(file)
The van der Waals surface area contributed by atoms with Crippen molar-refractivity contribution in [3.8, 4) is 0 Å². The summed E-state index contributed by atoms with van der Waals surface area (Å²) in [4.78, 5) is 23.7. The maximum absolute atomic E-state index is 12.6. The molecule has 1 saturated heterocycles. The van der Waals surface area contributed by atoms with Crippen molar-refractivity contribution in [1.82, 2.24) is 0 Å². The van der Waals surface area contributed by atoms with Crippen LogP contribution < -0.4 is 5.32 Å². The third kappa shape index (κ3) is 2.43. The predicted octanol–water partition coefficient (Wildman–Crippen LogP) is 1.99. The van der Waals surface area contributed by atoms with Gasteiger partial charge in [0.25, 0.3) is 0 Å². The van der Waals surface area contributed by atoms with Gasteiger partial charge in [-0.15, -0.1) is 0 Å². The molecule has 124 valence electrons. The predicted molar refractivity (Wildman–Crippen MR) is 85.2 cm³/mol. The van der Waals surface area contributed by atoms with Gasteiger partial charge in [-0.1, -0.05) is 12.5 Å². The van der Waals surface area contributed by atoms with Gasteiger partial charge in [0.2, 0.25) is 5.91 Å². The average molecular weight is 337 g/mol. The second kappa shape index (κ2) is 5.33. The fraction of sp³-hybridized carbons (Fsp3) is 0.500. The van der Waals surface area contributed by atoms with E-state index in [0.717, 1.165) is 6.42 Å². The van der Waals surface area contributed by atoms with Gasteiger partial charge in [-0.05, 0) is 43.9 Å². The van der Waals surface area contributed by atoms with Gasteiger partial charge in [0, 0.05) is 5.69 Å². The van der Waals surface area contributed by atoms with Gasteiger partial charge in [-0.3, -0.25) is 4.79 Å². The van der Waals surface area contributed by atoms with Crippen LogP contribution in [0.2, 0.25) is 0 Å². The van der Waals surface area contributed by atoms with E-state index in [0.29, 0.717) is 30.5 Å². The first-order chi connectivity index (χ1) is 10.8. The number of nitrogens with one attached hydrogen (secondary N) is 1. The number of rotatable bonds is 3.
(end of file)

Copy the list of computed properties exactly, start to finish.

The van der Waals surface area contributed by atoms with Crippen molar-refractivity contribution in [3.8, 4) is 0 Å². The summed E-state index contributed by atoms with van der Waals surface area (Å²) in [4.78, 5) is 23.7. The maximum absolute atomic E-state index is 12.6. The molecule has 1 saturated heterocycles. The van der Waals surface area contributed by atoms with Crippen molar-refractivity contribution in [1.82, 2.24) is 0 Å². The van der Waals surface area contributed by atoms with Crippen LogP contribution < -0.4 is 5.32 Å². The third kappa shape index (κ3) is 2.43. The predicted octanol–water partition coefficient (Wildman–Crippen LogP) is 1.99. The van der Waals surface area contributed by atoms with Gasteiger partial charge in [0.25, 0.3) is 0 Å². The van der Waals surface area contributed by atoms with Gasteiger partial charge in [-0.15, -0.1) is 0 Å². The molecule has 124 valence electrons. The predicted molar refractivity (Wildman–Crippen MR) is 85.2 cm³/mol. The van der Waals surface area contributed by atoms with Gasteiger partial charge in [-0.1, -0.05) is 12.5 Å². The van der Waals surface area contributed by atoms with Gasteiger partial charge in [0.2, 0.25) is 5.91 Å². The average molecular weight is 337 g/mol. The second kappa shape index (κ2) is 5.33. The fraction of sp³-hybridized carbons (Fsp3) is 0.500. The van der Waals surface area contributed by atoms with E-state index in [0.717, 1.165) is 6.42 Å². The van der Waals surface area contributed by atoms with Gasteiger partial charge in [-0.05, 0) is 43.9 Å². The van der Waals surface area contributed by atoms with Gasteiger partial charge in [0, 0.05) is 5.69 Å². The van der Waals surface area contributed by atoms with Gasteiger partial charge in [-0.3, -0.25) is 4.79 Å². The van der Waals surface area contributed by atoms with Crippen LogP contribution in [0.2, 0.25) is 0 Å². The van der Waals surface area contributed by atoms with E-state index in [0.29, 0.717) is 30.5 Å². The first-order chi connectivity index (χ1) is 10.8. The number of nitrogens with one attached hydrogen (secondary N) is 1. The number of rotatable bonds is 3.